The Truth Behind Emergency Preparedness
Today was an exciting day at West 2010--and I'm not talking about the dynamic speakers and exhibitors. This morning my hotel had a small fire somewhere near the lobby, so I woke up before my alarm because of the loud, persistent sirens coming in through my window. Fortunately the situation was handled quickly and easily--thanks to San Diego's finest first responders. Unfortunately, I saw those first responders this afternoon after a medical emergency occurred on the exhibit floor.
But to tie all this excitement into the core foci of AFCEA: these two events emphasized the importance of emergency preparedness, communication, information sharing and coordination. While I and some other attendees were calling 911, others were running outside the convention center to lead the first responders to the situation. Still others were helping out on the floor and contacting convention staff, who immediately coordinated with their own security and medical teams.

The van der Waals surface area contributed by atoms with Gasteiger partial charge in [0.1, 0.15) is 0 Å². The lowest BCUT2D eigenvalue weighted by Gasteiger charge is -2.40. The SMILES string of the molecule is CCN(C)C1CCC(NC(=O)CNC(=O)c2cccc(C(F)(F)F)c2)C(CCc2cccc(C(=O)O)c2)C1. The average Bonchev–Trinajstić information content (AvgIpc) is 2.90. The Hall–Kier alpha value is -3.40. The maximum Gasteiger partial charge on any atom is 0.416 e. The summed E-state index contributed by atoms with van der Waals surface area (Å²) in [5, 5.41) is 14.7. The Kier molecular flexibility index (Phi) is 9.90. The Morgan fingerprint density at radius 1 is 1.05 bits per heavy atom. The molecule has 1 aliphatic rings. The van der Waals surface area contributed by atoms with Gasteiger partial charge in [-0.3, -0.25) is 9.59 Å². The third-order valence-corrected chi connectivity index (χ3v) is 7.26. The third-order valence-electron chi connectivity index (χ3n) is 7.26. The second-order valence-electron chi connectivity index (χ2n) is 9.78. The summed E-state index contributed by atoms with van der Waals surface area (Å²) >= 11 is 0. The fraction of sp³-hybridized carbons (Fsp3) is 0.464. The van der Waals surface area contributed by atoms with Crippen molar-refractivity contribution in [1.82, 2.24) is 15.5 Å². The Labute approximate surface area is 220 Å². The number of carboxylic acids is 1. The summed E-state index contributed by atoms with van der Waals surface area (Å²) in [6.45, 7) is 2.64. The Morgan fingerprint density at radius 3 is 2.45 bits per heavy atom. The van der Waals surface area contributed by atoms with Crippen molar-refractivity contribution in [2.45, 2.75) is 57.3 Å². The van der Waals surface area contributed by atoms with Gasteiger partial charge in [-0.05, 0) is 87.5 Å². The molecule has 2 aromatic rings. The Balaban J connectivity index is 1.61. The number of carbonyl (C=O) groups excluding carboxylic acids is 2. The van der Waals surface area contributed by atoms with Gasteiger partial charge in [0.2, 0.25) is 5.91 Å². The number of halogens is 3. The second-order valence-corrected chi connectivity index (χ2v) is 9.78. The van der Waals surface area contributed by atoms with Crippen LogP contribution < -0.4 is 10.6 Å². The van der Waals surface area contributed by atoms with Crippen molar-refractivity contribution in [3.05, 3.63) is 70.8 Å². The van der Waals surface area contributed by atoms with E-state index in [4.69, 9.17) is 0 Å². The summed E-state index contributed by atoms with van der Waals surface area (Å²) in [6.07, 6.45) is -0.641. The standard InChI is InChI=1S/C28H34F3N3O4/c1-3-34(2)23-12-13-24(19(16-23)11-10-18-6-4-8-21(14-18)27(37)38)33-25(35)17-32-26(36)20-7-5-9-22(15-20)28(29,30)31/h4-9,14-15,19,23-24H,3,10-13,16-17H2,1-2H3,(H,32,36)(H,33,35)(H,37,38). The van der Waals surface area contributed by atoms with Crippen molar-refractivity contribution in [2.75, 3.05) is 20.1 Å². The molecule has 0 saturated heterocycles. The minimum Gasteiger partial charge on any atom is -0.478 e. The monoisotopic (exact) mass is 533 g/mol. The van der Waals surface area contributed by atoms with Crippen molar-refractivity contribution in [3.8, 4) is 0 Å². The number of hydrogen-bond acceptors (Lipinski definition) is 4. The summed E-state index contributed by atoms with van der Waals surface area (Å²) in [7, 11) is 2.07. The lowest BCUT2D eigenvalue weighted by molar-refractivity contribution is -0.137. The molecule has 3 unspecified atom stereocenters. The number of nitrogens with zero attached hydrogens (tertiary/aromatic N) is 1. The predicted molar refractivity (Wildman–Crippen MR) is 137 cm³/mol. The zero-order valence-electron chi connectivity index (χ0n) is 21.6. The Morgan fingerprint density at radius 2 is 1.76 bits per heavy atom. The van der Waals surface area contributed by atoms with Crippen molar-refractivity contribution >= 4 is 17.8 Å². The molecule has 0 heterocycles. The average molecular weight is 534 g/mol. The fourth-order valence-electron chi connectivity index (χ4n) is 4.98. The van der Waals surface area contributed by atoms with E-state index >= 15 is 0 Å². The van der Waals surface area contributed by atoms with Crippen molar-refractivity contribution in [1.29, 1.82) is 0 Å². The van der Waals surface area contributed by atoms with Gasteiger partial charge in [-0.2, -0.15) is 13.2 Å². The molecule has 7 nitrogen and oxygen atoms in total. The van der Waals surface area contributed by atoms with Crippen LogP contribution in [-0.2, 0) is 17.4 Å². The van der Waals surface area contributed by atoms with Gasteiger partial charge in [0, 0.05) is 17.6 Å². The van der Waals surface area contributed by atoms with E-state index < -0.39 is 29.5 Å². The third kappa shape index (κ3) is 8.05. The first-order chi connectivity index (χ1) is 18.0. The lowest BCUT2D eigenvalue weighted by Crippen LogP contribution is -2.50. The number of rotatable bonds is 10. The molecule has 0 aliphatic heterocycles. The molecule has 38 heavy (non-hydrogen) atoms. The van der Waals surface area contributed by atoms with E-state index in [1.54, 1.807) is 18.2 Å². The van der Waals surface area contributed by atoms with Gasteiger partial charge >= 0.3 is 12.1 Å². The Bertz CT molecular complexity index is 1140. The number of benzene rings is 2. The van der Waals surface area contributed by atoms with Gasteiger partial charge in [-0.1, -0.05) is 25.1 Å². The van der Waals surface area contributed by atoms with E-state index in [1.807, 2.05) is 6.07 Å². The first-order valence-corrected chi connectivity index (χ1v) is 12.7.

On a larger scale, similar situations are happening every day among our military and government agencies, here in the United States and internationally. That's why events like West are important; they help organizations share information, coordinate, communicate, engage, network, brainstorm--and work to keep us all safe.